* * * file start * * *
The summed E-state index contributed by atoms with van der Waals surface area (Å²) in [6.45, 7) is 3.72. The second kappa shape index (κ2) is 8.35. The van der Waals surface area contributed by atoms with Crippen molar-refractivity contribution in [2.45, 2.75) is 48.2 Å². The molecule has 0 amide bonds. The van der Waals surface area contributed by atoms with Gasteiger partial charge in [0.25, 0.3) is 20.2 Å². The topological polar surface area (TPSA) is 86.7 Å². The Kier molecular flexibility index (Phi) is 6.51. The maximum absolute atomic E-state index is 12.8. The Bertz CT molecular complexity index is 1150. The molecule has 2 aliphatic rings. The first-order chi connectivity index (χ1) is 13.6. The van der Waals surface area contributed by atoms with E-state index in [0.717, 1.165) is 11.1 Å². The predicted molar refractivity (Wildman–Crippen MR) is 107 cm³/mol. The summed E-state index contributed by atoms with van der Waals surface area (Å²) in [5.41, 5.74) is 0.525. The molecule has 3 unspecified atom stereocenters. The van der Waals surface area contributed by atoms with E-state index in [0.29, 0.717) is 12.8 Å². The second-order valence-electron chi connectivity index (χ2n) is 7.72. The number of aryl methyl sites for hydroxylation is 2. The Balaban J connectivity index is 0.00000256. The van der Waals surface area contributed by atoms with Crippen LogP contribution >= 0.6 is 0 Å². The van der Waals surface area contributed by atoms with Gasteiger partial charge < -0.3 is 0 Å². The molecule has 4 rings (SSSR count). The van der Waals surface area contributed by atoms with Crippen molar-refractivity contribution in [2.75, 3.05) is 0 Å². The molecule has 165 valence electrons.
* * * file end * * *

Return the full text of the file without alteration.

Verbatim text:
The summed E-state index contributed by atoms with van der Waals surface area (Å²) in [6.45, 7) is 3.72. The second kappa shape index (κ2) is 8.35. The van der Waals surface area contributed by atoms with Crippen molar-refractivity contribution in [2.45, 2.75) is 48.2 Å². The molecule has 0 amide bonds. The van der Waals surface area contributed by atoms with Gasteiger partial charge in [0.25, 0.3) is 20.2 Å². The topological polar surface area (TPSA) is 86.7 Å². The Kier molecular flexibility index (Phi) is 6.51. The maximum absolute atomic E-state index is 12.8. The Bertz CT molecular complexity index is 1150. The molecule has 2 aliphatic rings. The first-order chi connectivity index (χ1) is 13.6. The van der Waals surface area contributed by atoms with E-state index in [0.717, 1.165) is 11.1 Å². The predicted molar refractivity (Wildman–Crippen MR) is 107 cm³/mol. The summed E-state index contributed by atoms with van der Waals surface area (Å²) in [5.41, 5.74) is 0.525. The molecule has 3 unspecified atom stereocenters. The van der Waals surface area contributed by atoms with E-state index in [0.29, 0.717) is 12.8 Å². The second-order valence-electron chi connectivity index (χ2n) is 7.72. The number of aryl methyl sites for hydroxylation is 2. The Balaban J connectivity index is 0.00000256. The van der Waals surface area contributed by atoms with Crippen LogP contribution >= 0.6 is 0 Å². The van der Waals surface area contributed by atoms with Gasteiger partial charge < -0.3 is 0 Å². The molecule has 4 rings (SSSR count). The van der Waals surface area contributed by atoms with Crippen molar-refractivity contribution in [2.75, 3.05) is 0 Å². The molecule has 165 valence electrons.